Over the past few decades, we have seen a seismic shift in the way we value the traditional way to teach – essentially, standing in front of a class and talking. The change began with the advent of computers, smart phones and tablets; then veered to learning from professors on screens, the proliferation of virtual classrooms and the launch of MOOCs (Massive Open Online Courses.)
University administrators – partly in an effort to cope with financial pressures – are responding to a growing desire to “democratize” knowledge, by making higher education available to more people online. Universities are demanding that professors incorporate technology when they teach.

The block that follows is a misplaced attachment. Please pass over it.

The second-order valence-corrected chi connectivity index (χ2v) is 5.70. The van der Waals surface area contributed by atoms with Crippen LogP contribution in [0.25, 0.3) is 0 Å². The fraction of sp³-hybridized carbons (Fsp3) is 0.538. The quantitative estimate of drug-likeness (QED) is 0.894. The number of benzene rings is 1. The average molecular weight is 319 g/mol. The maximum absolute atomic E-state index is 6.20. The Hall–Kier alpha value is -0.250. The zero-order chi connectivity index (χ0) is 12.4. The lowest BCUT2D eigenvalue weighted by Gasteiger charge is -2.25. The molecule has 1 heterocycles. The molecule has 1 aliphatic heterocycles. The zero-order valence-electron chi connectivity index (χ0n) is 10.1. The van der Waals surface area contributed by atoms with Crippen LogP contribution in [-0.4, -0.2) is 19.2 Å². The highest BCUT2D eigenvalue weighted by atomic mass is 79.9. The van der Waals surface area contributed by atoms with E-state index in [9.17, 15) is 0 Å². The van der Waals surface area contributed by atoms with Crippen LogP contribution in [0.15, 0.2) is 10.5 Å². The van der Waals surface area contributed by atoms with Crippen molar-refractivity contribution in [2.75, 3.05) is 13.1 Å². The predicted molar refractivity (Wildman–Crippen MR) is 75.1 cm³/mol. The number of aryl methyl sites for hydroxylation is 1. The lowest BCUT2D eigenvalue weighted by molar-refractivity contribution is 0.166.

Three educators join Michael to talk about taking advantage of digital technology, while avoiding its distractions:
George Siemens, Assistant Professor, Centre for Distance Education at Athabasca University and Executive Director of the LINK research lab (Learning Innovation and Networked Knowledge) at the University of Texas at Arlington.
Cathy Davidson, Director of the Futures Initiative at City University of New York and a Distinguished Professor at their Graduate Center.
Elizabeth Hanson, English professor at Queen’s University.